This past Saturday at Century 20 El Con theater, three local documentary shorts were screened: “Transitions,” “Zoom! Tucson’s Late ‘50s Rock ‘N’ Roll Record Label,” and “Taking Charge: The Pauly Cohen Story.”
The first film screened was “Transitions,” a film by current UA BFA Film Production student Keith Wagner. The seven-minute documentary focuses on Keith’s best friend, Dylan Barr, a college student who was a triathlete throughout high school. After a tragic motorcycle accident kills his father, Barr participates in one more triathlon in his father’s memory.
The production values of the documentary are truly noteworthy. Having interviewed Wagner, I knew he specifically rented a specific camera to shoot in slow motion, and the decision paid off in spades, as the well-executed shots give the already-emotional content even more weight. Along with crystal clear audio, the film is technically pristine. This was an emotionally, and technically, resonant documentary.
Produced by Dan Kruse for a master’s thesis in musicology and ethnomusicology, “Zoom! Tucson’s Late ‘50s Rock ‘N’ Roll Record Label” recounts the story of Arizona natives Burt Schneider and Ray Lindstrom (Catalina High School, class of ’59), who, as entrepreneurial high school students, decided to create their own record label, Zoom Records. After seeing local band Jack Wallace and the Hi-Tones at a dance in their school’s cafeteria, they realized, then and there, that they wanted to record music.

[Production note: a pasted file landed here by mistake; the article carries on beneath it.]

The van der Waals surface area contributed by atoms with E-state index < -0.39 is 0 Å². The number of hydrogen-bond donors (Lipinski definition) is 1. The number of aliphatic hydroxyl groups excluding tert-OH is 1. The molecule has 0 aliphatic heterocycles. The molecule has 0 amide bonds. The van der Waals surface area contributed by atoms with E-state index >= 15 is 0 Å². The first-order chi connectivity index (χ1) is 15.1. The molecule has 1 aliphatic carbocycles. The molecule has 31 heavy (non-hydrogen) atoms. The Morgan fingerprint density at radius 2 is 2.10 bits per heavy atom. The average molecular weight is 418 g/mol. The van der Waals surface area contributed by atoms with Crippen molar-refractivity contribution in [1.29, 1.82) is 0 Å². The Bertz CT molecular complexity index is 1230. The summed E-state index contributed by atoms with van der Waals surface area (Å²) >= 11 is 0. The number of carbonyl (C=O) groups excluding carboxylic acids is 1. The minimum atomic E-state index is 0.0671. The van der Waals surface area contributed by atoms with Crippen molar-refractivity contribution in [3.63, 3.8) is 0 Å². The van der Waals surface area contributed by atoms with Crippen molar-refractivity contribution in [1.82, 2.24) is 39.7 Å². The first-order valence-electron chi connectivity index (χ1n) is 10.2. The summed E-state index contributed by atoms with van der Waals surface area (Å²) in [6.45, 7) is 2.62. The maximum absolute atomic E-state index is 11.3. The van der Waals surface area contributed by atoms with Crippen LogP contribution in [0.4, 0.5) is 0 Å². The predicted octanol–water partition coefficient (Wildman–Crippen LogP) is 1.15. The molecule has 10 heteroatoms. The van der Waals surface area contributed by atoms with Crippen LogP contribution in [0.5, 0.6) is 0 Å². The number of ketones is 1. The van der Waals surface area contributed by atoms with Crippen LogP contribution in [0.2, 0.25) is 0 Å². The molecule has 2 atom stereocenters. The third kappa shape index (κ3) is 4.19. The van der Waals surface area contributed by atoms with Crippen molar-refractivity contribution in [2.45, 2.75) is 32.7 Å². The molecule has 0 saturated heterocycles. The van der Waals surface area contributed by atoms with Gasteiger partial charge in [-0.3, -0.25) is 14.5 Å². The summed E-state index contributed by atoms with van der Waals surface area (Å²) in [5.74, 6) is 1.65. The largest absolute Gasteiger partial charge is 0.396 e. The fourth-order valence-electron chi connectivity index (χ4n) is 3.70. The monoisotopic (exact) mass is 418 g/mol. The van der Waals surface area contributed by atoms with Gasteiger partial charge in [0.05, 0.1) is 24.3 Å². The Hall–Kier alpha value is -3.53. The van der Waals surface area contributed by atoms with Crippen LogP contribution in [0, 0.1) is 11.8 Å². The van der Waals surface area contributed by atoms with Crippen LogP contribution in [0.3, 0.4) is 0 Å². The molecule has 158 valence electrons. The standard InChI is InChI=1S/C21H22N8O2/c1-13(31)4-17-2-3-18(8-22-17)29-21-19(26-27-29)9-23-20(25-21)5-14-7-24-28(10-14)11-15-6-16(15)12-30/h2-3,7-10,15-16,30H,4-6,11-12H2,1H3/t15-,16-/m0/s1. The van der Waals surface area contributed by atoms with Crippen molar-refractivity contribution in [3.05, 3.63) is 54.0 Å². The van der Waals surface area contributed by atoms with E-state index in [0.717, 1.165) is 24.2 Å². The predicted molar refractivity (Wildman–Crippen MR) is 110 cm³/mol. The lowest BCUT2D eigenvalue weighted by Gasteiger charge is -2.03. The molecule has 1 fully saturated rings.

The documentary captures the fleeting nature of young aspirations through the eyes of the dreamers some fifty years later. Zoom Records only lasted seven months, yet Kruse captures Schneider and Lindstrom, who are both now roughly seventy, talking with such animated excitement that they could have just seen Jack Wallace and the Hi-Tones for the first time.
“Taking Charge: The Pauly Cohen Story,” is a biographical piece on the famed big band trumpeter who played with the likes of Sinatra, Count Bassie, and Tony Bennett. The film is not afraid to portray the faults of Pauly, and that’s because Pauly is not afraid to address his own faults. Much of the documentary is comprised of interviews and quotes from Cohen himself, who is not afraid to admit that the bravado and bullheadedness required to play lead trumpet worked against him, at times.
It is a remarkable sight to see someone in the twilight of their life (the movie partially centers itself around Pauly’s 90th birthday party) reflect on how they lived their life, for better or worse. Pauly is a charismatic, brash, sympathetic subject, and director Bret Primack does his remarkable story justice.